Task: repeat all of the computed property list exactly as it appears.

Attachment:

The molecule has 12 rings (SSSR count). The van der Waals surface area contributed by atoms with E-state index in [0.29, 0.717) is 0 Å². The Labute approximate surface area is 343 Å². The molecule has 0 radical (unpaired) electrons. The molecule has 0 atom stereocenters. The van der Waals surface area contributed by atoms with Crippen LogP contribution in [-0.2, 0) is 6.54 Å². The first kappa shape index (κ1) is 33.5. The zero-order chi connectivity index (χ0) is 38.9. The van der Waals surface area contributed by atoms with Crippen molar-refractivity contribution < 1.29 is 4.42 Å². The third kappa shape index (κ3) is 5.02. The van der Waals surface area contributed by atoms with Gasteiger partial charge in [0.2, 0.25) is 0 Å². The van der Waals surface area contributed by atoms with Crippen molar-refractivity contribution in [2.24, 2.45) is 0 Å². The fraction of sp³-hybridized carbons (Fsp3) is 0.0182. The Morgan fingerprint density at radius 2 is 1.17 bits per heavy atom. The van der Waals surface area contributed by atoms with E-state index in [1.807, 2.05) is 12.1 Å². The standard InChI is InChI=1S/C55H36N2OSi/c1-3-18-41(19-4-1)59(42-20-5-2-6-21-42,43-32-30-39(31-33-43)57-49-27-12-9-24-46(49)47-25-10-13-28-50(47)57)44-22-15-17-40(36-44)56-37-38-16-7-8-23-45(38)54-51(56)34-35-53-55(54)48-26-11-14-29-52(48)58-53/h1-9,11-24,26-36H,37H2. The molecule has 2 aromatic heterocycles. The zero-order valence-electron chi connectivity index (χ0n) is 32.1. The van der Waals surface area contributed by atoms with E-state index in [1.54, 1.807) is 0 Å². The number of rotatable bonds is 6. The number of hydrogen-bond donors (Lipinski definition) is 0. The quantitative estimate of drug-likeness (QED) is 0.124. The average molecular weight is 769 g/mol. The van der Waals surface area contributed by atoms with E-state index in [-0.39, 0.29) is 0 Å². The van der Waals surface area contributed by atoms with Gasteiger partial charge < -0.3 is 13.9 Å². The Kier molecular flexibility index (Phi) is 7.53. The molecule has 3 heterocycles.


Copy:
The molecule has 12 rings (SSSR count). The van der Waals surface area contributed by atoms with E-state index in [0.29, 0.717) is 0 Å². The Labute approximate surface area is 343 Å². The molecule has 0 radical (unpaired) electrons. The molecule has 0 atom stereocenters. The van der Waals surface area contributed by atoms with Crippen LogP contribution in [-0.2, 0) is 6.54 Å². The first kappa shape index (κ1) is 33.5. The zero-order chi connectivity index (χ0) is 38.9. The van der Waals surface area contributed by atoms with Crippen molar-refractivity contribution < 1.29 is 4.42 Å². The third kappa shape index (κ3) is 5.02. The van der Waals surface area contributed by atoms with Gasteiger partial charge in [0.2, 0.25) is 0 Å². The van der Waals surface area contributed by atoms with Crippen molar-refractivity contribution in [2.24, 2.45) is 0 Å². The fraction of sp³-hybridized carbons (Fsp3) is 0.0182. The Morgan fingerprint density at radius 2 is 1.17 bits per heavy atom. The van der Waals surface area contributed by atoms with E-state index in [1.807, 2.05) is 12.1 Å². The standard InChI is InChI=1S/C55H36N2OSi/c1-3-18-41(19-4-1)59(42-20-5-2-6-21-42,43-32-30-39(31-33-43)57-49-27-12-9-24-46(49)47-25-10-13-28-50(47)57)44-22-15-17-40(36-44)56-37-38-16-7-8-23-45(38)54-51(56)34-35-53-55(54)48-26-11-14-29-52(48)58-53/h1-9,11-24,26-36H,37H2. The molecule has 2 aromatic heterocycles. The zero-order valence-electron chi connectivity index (χ0n) is 32.1. The van der Waals surface area contributed by atoms with E-state index in [1.54, 1.807) is 0 Å². The number of rotatable bonds is 6. The number of hydrogen-bond donors (Lipinski definition) is 0. The quantitative estimate of drug-likeness (QED) is 0.124. The average molecular weight is 769 g/mol. The van der Waals surface area contributed by atoms with E-state index in [-0.39, 0.29) is 0 Å². The van der Waals surface area contributed by atoms with Gasteiger partial charge < -0.3 is 13.9 Å². The Kier molecular flexibility index (Phi) is 7.53. The molecule has 3 heterocycles.